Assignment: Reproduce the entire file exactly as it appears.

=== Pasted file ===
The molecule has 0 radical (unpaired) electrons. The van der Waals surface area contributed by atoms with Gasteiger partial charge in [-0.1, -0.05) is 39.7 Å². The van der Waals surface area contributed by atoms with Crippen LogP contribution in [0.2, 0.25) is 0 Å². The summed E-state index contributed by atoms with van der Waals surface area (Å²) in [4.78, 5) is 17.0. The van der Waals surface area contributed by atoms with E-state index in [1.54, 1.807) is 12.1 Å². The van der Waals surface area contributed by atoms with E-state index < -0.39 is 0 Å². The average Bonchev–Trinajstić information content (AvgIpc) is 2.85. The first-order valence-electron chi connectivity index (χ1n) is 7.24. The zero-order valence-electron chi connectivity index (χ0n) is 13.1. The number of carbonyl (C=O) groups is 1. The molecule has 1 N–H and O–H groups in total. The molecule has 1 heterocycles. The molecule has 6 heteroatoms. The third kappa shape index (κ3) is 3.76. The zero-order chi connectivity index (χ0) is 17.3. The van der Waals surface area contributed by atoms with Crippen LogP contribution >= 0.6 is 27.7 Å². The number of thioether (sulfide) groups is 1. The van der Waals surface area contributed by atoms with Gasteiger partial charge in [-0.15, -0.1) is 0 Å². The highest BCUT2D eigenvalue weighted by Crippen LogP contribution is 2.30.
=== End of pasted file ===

The molecule has 0 radical (unpaired) electrons. The van der Waals surface area contributed by atoms with Gasteiger partial charge in [-0.1, -0.05) is 39.7 Å². The van der Waals surface area contributed by atoms with Crippen LogP contribution in [0.2, 0.25) is 0 Å². The summed E-state index contributed by atoms with van der Waals surface area (Å²) in [4.78, 5) is 17.0. The van der Waals surface area contributed by atoms with E-state index in [1.54, 1.807) is 12.1 Å². The van der Waals surface area contributed by atoms with E-state index < -0.39 is 0 Å². The average Bonchev–Trinajstić information content (AvgIpc) is 2.85. The first-order valence-electron chi connectivity index (χ1n) is 7.24. The zero-order valence-electron chi connectivity index (χ0n) is 13.1. The number of carbonyl (C=O) groups is 1. The molecule has 1 N–H and O–H groups in total. The molecule has 1 heterocycles. The molecule has 6 heteroatoms. The third kappa shape index (κ3) is 3.76. The zero-order chi connectivity index (χ0) is 17.3. The van der Waals surface area contributed by atoms with Crippen LogP contribution >= 0.6 is 27.7 Å². The number of thioether (sulfide) groups is 1. The van der Waals surface area contributed by atoms with Gasteiger partial charge in [-0.15, -0.1) is 0 Å². The highest BCUT2D eigenvalue weighted by Crippen LogP contribution is 2.30.